29 March 2021
In what is a vital year for cooperative climate diplomacy, 2021 could represent a decisive shift in efforts to tackle the climate crisis. Countries are due to submit revised pledges to the UN Framework Convention on Climate Change (UNFCCC) and will negotiate at the 26th session of the Conference of the Parties (COP26), in Glasgow, in an attempt to put global mitigation plans back on track to meet the objectives of the Paris Agreement. There is increased optimism that this cooperative process will lead to national targets that match the ambition of the Paris Agreement. China has announced that it intends to bring forward – to before 2030 – the date by which its greenhouse gas (GHG) emissions will peak and to achieve carbon neutrality by 2060. The EU and UK have announced plans to increase the scale of their nationally determined contributions. At the same time, US President Joe Biden has outlined an ambitious climate agenda. Biden’s election offers a clear opportunity to put the US back at the heart of international climate institutions and processes. It may also lead to the US rebuilding multilateral relations and showing the way for progressive leadership that, while not directly about climate, reinforces international rules-based governance. This contrasts with the every-country-for-itself approach encouraged by the administration of President Donald Trump. With the COVID-19 pandemic creating uncertainty in many developed countries and vaccine programmes still in their initial phases, the prioritization of climate change action as well as the level of international climate cooperation and competition will be determined by several factors: the impacts of COVID-19 on energy supply, demand and emissions; the nature and extent of measures in economic recovery packages; and the acceleration or slowing of the energy transition. International climate action has shifted towards the introduction of competitive trade mechanisms that protect domestic businesses as they decarbonize and to schemes that incentivize trading partners to align their decarbonization efforts via import tariffs. This has emerged in the context of the increasingly strained relationships between China, the EU and the US, and as the global cooperative approach to tackling climate change has weakened. The three economic superpowers are responsible for around 40 per cent of global GHG emissions and consume nearly 50 per cent of the world’s energy. Therefore, decisions made in Beijing, Washington and Brussels have significant implications for the world’s climate and energy security. Policies to reduce GHG emissions tend to be long-term in nature, and they require consistency and stability. The EU has achieved this, showing consistent support for climate initiatives despite changes in leadership. This has resulted in more ambitious mitigation targets and global leadership in the deployment of low-carbon technologies. Likewise, through its five-year planning cycle, China has consistently addressed climate change with ever-greater priority. In the US, climate change remains a partisan issue, with Democratic administrations introducing climate policies, only for these to be slowed down or reversed by Republicans. This stop-start approach to climate mitigation and adaptation reduces the impact of domestic policies and diminishes the effectiveness of the US in the international process.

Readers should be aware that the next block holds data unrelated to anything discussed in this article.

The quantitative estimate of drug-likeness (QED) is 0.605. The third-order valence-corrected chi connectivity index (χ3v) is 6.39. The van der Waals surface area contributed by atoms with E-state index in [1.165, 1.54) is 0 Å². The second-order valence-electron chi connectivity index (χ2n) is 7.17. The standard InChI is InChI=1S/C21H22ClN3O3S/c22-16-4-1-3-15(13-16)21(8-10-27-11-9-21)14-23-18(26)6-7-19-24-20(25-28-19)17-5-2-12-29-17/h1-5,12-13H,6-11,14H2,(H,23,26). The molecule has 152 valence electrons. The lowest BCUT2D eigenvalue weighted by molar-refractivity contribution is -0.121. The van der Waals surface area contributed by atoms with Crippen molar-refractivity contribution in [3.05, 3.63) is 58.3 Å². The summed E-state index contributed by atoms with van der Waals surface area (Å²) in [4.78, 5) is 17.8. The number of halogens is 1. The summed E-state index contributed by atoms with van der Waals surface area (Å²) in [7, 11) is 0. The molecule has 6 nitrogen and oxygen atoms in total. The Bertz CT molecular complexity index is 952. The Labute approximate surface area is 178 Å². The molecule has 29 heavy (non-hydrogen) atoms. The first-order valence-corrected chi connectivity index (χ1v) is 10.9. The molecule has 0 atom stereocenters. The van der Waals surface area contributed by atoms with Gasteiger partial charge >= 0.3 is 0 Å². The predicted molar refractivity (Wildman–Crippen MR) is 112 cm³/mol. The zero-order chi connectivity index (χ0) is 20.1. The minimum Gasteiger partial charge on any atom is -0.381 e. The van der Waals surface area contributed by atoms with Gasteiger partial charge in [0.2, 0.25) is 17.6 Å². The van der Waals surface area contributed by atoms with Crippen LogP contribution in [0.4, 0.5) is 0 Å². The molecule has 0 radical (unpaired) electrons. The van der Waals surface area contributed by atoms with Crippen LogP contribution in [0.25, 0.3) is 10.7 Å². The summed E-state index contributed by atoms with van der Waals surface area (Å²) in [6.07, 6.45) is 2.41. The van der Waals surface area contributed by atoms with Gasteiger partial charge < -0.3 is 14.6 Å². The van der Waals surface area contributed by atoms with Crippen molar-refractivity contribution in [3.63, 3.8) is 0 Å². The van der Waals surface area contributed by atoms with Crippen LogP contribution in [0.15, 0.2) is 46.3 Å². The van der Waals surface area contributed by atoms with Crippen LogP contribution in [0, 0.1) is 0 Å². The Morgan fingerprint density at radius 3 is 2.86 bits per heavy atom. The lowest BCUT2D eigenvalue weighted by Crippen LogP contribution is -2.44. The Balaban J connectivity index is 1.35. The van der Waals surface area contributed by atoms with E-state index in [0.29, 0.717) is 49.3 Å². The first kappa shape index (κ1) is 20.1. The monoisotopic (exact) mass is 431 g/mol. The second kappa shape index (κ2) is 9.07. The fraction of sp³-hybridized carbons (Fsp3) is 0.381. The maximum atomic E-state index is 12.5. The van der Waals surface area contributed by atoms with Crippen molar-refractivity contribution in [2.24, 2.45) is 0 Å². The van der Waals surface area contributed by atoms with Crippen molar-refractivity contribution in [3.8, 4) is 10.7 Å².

Senior Research Fellow and Deputy Director, Energy, Environment and Resources Programme